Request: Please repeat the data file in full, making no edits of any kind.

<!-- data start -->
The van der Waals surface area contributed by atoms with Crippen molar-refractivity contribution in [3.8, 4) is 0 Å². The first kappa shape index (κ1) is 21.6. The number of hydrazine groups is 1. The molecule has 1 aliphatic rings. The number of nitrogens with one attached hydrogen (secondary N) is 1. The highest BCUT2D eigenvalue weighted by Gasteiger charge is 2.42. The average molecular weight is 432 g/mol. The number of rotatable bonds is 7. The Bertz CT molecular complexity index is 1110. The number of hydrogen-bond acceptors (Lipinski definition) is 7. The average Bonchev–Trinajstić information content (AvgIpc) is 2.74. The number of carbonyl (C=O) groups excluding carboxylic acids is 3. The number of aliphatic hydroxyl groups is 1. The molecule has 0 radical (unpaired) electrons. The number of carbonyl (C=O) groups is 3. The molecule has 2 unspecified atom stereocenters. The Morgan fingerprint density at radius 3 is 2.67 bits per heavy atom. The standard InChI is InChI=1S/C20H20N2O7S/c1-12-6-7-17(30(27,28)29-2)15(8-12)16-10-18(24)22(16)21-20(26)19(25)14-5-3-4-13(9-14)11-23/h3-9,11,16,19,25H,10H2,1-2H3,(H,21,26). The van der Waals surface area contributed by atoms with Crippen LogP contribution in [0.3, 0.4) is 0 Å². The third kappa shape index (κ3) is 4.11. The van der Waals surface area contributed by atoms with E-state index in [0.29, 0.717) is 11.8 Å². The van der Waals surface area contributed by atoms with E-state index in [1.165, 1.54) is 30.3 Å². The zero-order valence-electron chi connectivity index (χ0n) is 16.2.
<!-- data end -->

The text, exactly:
The van der Waals surface area contributed by atoms with Crippen molar-refractivity contribution in [3.8, 4) is 0 Å². The first kappa shape index (κ1) is 21.6. The number of hydrazine groups is 1. The molecule has 1 aliphatic rings. The number of nitrogens with one attached hydrogen (secondary N) is 1. The highest BCUT2D eigenvalue weighted by Gasteiger charge is 2.42. The average molecular weight is 432 g/mol. The number of rotatable bonds is 7. The Bertz CT molecular complexity index is 1110. The number of hydrogen-bond acceptors (Lipinski definition) is 7. The average Bonchev–Trinajstić information content (AvgIpc) is 2.74. The number of carbonyl (C=O) groups excluding carboxylic acids is 3. The number of aliphatic hydroxyl groups is 1. The molecule has 0 radical (unpaired) electrons. The number of carbonyl (C=O) groups is 3. The molecule has 2 unspecified atom stereocenters. The Morgan fingerprint density at radius 3 is 2.67 bits per heavy atom. The standard InChI is InChI=1S/C20H20N2O7S/c1-12-6-7-17(30(27,28)29-2)15(8-12)16-10-18(24)22(16)21-20(26)19(25)14-5-3-4-13(9-14)11-23/h3-9,11,16,19,25H,10H2,1-2H3,(H,21,26). The van der Waals surface area contributed by atoms with Crippen LogP contribution in [0.3, 0.4) is 0 Å². The third kappa shape index (κ3) is 4.11. The van der Waals surface area contributed by atoms with E-state index in [0.29, 0.717) is 11.8 Å². The van der Waals surface area contributed by atoms with E-state index in [1.165, 1.54) is 30.3 Å². The zero-order valence-electron chi connectivity index (χ0n) is 16.2.